Transformed charity shop blouse – frills cut off, buttons changed, colour changed, white polyester stitching covered over with new stitching, fully mended.
Colour – It smelt of dead badger after being dyed with onion skins so I left it in coffee for a week in the greenhouse. The colour looks much paler here because of all the amazing sunshine we’re having – I’m not complaining. To get some idea of the colour, the wall you can see behind it is yellow. The blouse is coffee cream and still smells a bit. To solve that, I have a small bottle of cheap vodka to make into a spray – Frankie Beane kindly found the idea on the internet for me.
Buttons – the cream square ones are probably vintage and were found by a friend in a charity shop, but there weren’t enough so I’ve mixed in some others.
Polyester thread just won’t dye using normal methods and most shop bought clothes are sewn with it. The solutions are either unpicking or sewing over the top and making a feature of it.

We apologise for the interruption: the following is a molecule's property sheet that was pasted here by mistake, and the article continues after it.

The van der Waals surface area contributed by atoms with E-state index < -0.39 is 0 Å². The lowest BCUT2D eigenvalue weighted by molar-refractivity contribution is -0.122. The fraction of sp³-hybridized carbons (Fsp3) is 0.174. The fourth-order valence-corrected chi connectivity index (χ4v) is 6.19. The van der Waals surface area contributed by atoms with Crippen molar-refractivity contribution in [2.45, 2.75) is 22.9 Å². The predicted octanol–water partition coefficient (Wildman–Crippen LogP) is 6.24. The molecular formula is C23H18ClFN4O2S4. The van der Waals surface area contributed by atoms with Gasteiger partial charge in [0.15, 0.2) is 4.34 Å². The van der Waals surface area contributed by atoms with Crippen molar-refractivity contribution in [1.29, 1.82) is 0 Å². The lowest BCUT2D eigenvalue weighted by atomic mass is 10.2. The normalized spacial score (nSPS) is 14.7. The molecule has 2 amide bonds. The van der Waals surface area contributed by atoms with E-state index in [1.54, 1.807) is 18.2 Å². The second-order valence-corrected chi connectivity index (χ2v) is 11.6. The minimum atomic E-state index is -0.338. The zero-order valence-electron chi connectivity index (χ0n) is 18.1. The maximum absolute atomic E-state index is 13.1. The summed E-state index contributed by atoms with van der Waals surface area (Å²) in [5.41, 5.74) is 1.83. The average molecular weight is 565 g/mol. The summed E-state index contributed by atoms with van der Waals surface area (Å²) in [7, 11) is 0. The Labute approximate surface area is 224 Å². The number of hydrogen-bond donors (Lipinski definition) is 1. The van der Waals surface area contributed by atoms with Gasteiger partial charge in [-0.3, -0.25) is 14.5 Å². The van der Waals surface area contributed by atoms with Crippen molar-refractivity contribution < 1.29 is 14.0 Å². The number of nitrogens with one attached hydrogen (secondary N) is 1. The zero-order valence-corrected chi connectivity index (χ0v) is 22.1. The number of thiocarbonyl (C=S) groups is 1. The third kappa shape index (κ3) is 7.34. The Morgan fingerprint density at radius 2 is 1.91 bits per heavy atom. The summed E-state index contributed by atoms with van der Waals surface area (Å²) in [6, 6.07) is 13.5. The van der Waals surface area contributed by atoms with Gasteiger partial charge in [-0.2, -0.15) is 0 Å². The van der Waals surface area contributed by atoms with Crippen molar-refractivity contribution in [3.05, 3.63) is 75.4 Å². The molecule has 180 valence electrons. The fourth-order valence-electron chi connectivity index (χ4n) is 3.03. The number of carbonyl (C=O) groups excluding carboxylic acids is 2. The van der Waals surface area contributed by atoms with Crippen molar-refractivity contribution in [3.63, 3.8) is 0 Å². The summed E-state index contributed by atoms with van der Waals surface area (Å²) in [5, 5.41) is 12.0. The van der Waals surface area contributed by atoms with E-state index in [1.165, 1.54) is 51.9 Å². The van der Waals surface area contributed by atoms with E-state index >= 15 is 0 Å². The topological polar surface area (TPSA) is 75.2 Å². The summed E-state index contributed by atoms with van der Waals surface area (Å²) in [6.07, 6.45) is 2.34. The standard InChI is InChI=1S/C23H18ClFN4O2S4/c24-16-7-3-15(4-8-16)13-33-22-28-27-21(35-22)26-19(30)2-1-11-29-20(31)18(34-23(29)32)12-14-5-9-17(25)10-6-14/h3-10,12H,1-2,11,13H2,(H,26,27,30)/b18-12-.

More solar dyeing
I got some more dock leaves for the linen top and it’s now getting its third dunking. the sun has been strong this last few days and I plan to dry it and then do some berry dyeing.
In case anyone is wondering, docks are a weed, grow abundantly here and are often sprayed to get rid of them. I wouldn’t use anything scarce.
Thanks for dropping by,
I’ve had two attempts at solar dyeing my oneyearone outfit Irish linen top. It is now vaguely yellow but not yet the colour I hoped for. I am thinking of using berries for the next stage – you can see reddish patches on the wet fabric and I think I would like more of those.
Dock leaves stink when they’re soaking so they spent time in the greenhouse rather than the house. Oddly though, the smell went after I left the top out overnight. I am leaving it untouched until I find the right dye. According to this book:
the longer you leave the dye before rinsing the better. And I think the book is wonderful, so I’m following the instructions as carefully as possible.
Much smellier is this:
This is a charity shop blouse (frills now cut off) that I’ve solar dyed in onion skins. It was left for 9 days in the greenhouse and came out that lovely orangey gold. You can see it’s covered in flies & I’m really not suprised. I left it out for 24 hours but have now washed it in soap flakes. It’s clean, pale cream and smelly – worse than the decaying badger I ran past today. Not onion but just horrible. Will it go? I don’t know. It’s still pegged to the covered washing line – I’m trying to keep it in the shade to avoid more fading. It’s a pretty colour now but not wearable because of the smell.